Flint, MI – For Dakota Starr, moving to Flint in 2017 was a great opportunity to become involved in local government.
He was active in the school board and congressional election last year and the council election the year before. Now, he is one of 12 Flint residents appointed to serve on Flint’s American Rescue Plan Act (ARPA) Community Advisory Committee.
The committee is made up of at least one representative from each of Flint’s nine wards, though Wards 2, 4 and 8 have two representatives. Starr is the Ward 6 representative.
“The ARPA funds is a very unique, once-in-a-lifetime opportunity for our city,” he said. “We can do a lot of really good things with it if we actually make sure that it’s spent properly.”
Starr and the other 11 committee members will be responsible for making recommendations for $15.6 million of Flint’s ARPA funding, which was set aside for community grants last year.
The committee’s main priority areas are projects in economic development, neighborhood improvement, public health and public safety/youth development, areas determined through listening sessions the mayor and council hosted throughout the city in 2022 according to City Council Vice President Ladel Lewis.
Lewis, who is also on council’s ARPA Ad-Hoc Committee and assisted in the committee selection process, said the idea for the committee originated after looking at how other municipalities like Detroit went through their ARPA funding process.
“You can’t do anything for the community without the community,” she said.
The advisory committee’s recommendations will be reviewed by the mayor and Flint City Council, who will make the final decision, City Communications Director Caitie O’Neill wrote in an email.
“There are many applications in varying stages of completion in the online system,” O’Neill wrote, referring to the ARPA application portal which launched Jan. 23. Technical assistance providers are working with applicants to help them through the process, she added.
Lewis said the advisory committee will be broken into subcommittees to tackle the different priority areas. The subcommittees will need to decide when to meet based on availability, but Lewis said they will likely meet at least once a week.
Aside from Lewis, the group that selected the advisory committee members included Flint City Councilwoman Judy Priestley, Chief Resilience Officer Lottie Ferguson and members of the philanthropic community, Priestley confirmed to Flint Beat.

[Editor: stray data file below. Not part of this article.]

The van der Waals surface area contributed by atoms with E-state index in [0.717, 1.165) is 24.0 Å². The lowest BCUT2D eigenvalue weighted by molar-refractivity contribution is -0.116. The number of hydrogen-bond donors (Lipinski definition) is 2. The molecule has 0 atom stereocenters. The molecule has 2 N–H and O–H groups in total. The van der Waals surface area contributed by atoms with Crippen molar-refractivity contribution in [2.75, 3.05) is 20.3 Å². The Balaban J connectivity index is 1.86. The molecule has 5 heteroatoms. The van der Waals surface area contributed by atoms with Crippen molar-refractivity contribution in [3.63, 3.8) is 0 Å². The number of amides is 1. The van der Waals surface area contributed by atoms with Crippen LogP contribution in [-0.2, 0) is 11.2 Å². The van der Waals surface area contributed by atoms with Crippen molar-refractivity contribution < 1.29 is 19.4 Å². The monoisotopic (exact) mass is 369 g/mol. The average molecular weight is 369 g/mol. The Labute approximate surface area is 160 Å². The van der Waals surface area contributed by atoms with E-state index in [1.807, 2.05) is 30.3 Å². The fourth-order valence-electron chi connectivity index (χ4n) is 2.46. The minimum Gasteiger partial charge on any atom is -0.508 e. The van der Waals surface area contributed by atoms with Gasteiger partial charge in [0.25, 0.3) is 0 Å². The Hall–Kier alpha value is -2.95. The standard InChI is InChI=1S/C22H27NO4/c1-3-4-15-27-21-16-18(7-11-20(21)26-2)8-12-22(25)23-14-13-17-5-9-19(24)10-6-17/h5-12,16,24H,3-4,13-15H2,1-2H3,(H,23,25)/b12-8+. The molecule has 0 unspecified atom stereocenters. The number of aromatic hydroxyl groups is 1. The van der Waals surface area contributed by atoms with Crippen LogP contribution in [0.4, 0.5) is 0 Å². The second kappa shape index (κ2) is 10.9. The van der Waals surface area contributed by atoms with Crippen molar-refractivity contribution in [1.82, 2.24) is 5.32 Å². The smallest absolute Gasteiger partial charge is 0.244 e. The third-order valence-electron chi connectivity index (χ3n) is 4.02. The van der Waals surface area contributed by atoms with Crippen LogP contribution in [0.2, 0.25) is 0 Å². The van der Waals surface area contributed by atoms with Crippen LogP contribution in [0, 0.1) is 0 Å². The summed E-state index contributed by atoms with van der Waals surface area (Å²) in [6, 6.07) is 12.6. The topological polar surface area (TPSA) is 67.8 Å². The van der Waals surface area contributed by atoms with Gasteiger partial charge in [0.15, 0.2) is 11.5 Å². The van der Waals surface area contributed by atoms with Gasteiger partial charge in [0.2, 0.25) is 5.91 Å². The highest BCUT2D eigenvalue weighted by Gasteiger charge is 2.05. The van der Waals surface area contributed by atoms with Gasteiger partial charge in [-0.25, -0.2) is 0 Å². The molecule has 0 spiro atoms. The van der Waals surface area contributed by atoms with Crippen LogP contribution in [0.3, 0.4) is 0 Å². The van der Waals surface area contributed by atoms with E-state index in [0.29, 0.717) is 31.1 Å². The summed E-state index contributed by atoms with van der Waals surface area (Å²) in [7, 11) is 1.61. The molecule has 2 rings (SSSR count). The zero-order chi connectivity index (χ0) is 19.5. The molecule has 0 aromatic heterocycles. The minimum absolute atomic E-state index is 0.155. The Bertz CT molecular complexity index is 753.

That group selected members through a “blind” selection process, meaning the applicants’ names and other identifying information were redacted, though the applications were sorted into wards to ensure representation, O’Neill wrote.
A scoring rubric was then used to evaluate applicants’ knowledge of the City of Flint, areas of expertise and community involvement —with special focus on the already-identified ARPA priority areas.
“Applicants were scored on their responses to questions about their motivation for serving on the committee; experience and expertise in housing & blight elimination, economic development, public safety and crime prevention, and/or public health; involvement in other community boards or committees; commitment to racial equity; and time commitment,” O’Neill wrote in an email.
Applicants who scored the highest in these areas were offered spots on the committee.
Lewis said the city is reaching out to applicants who did not make the committee to see if they are interested in serving the city in a different capacity.
“We have a lot of vacancies on boards in Flint and we need qualified [people], we need excited [people]. We need those folks to help us move the city forward,” she said.
The committee members will serve for up to six months and will receive a stipend for their time, courtesy of the Community Foundation of Greater Flint. The amount has not been determined yet, O’Neill wrote.
O’Neill wrote that the committee will likely start meeting within the next two weeks.
The ARPA Community Advisory Committee members are as follows:
- Nadine Roberts – Ward 1
- Daphne Epps – Ward 2
- Peggy Stribling – Ward 2
- Leon EL-Alamin – Ward 3
- Anne O’Rourke-Bean – Ward 4
- Ramie Yelle – Ward 4
- Raul Vargas – Ward 5
- Dakota Starr – Ward 6
- April Cook-Hawkins – Ward 7
- Shareka Howard – Ward 8
- Phyllis McCree – Ward 8
- Shan Buckley – Ward 9
For his part, Starr said he is focused on being optimistic and excited for what the funding could mean for the whole city, instead of just going to downtown or wealthy neighborhoods.